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Rick Snyder Says A Water Crisis Like Flint's Could Happen Anywhere

The Huffington Post The Huffington Post 17/03/2016 Arthur Delaney
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WASHINGTON -- Though Michigan Gov. Rick Snyder (R) admits that his government caused the Flint water crisis, he'll tell Congress on Thursday morning it's something that could happen anywhere that has lead pipes.

"The truth is, there are many communities with potentially dangerous lead problems," Snyder will say, according to the text of his testimony before the House Oversight Committee.

If the "dumb and dangerous" federal regulations of lead pipes don't change, Snyder says, "then this tragedy will befall other American cities."

Flint's water became poisonous in 2014 after Snyder's government oversaw a switch to the Flint River as the city's water source but failed to ensure its proper treatment.

"Not a day or night goes by that this tragedy doesn’t weigh on my mind ... the questions I should have asked ... the answers I should have demanded ... how I could have prevented this," Snyder says in his testimony. 

For nearly 18 months, Michigan officials dismissed Flint residents' complaints that their water looked and tasted bad, while also ignoring red flags raised by the state government officials. Snyder says he didn't figure it out until October, when the state finally told Flint residents not to drink from their taps because the lead levels in Flint kids' blood had shot up.

Small children exposed to lead -- even in small amounts -- can suffer permanent brain damage and behavioral problems. 

Federal Safe Drinking Water Act regulations require public water systems to add chemicals that reduce the corrosiveness of drinking water, since corrosive water can leach lead from lead pipes -- but the state misread the regulations and the Environmental Protection Agency, the law's top enforcer, said last fall that the requirements were ambiguous.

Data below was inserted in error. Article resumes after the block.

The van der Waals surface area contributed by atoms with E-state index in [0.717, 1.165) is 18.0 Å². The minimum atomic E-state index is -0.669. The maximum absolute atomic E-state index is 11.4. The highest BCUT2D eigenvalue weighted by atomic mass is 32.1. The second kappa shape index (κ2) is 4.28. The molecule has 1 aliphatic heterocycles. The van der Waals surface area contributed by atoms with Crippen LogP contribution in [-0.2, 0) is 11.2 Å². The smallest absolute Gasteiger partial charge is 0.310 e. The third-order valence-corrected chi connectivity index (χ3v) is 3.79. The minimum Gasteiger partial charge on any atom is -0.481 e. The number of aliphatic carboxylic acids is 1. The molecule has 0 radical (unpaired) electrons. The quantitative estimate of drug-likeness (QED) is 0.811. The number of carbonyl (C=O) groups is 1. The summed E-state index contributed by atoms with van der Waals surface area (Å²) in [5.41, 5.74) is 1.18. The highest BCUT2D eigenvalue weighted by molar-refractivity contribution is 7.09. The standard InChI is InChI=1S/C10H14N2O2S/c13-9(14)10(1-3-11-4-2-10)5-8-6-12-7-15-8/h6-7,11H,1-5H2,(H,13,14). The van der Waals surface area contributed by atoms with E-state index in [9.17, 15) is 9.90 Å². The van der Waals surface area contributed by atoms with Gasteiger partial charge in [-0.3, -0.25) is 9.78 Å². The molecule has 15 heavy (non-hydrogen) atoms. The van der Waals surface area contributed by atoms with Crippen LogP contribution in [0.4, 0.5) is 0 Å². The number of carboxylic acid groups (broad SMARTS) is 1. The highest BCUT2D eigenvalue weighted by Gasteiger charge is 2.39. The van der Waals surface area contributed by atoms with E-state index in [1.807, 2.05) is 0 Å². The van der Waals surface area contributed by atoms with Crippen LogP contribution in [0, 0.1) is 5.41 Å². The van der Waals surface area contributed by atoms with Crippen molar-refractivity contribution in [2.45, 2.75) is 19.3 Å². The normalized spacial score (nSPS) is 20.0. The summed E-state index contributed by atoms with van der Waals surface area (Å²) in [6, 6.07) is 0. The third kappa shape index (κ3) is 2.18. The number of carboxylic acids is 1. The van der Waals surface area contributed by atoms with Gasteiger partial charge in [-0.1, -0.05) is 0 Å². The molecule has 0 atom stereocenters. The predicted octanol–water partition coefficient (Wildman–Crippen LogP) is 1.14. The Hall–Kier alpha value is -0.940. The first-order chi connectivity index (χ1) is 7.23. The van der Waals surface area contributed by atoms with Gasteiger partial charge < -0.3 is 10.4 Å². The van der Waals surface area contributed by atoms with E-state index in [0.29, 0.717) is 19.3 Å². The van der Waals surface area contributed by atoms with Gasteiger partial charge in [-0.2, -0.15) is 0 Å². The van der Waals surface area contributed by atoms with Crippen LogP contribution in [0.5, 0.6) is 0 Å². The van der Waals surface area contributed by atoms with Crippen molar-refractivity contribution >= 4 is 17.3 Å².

Snyder's partner at the witness table will be EPA administrator Gina McCarthy, whose testimony heaps almost all the blame for Flint on Snyder. 

"While EPA did not cause the lead problem, in hindsight, we should not have been so trusting of the state for so long when they provided us with overly simplistic assurances of technical compliance rather than substantive responses to our growing concerns," McCarthy says. 

McCarthy's testimony will likely draw some skepticism from both Republicans and Democrats on the oversight committee. At a Tuesday hearing featuring an EPA official who resigned amid Flint fallout, lawmakers criticized the agency for failing to act on warnings from one of its own scientists that Flint's water was unsafe. 

In calling out Safe Drinking Water Act regulations, Snyder is aligning himself with outside experts who last year fought his government to expose the dangerous lead levels in Flint's water, including Flint pediatrician Mona Hannah-Attisha and Virginia Tech corrosion expert Marc Edwards. Both have called for federal regulations to change so that public water systems act more aggressively to replace lead pipes, which currently carry water to millions of homes across America. 

In testimony before the committee on Tuesday, Edwards said the EPA should apologize for its role in Flint so the agency can be "worthy of the public trust and its noble mission. "

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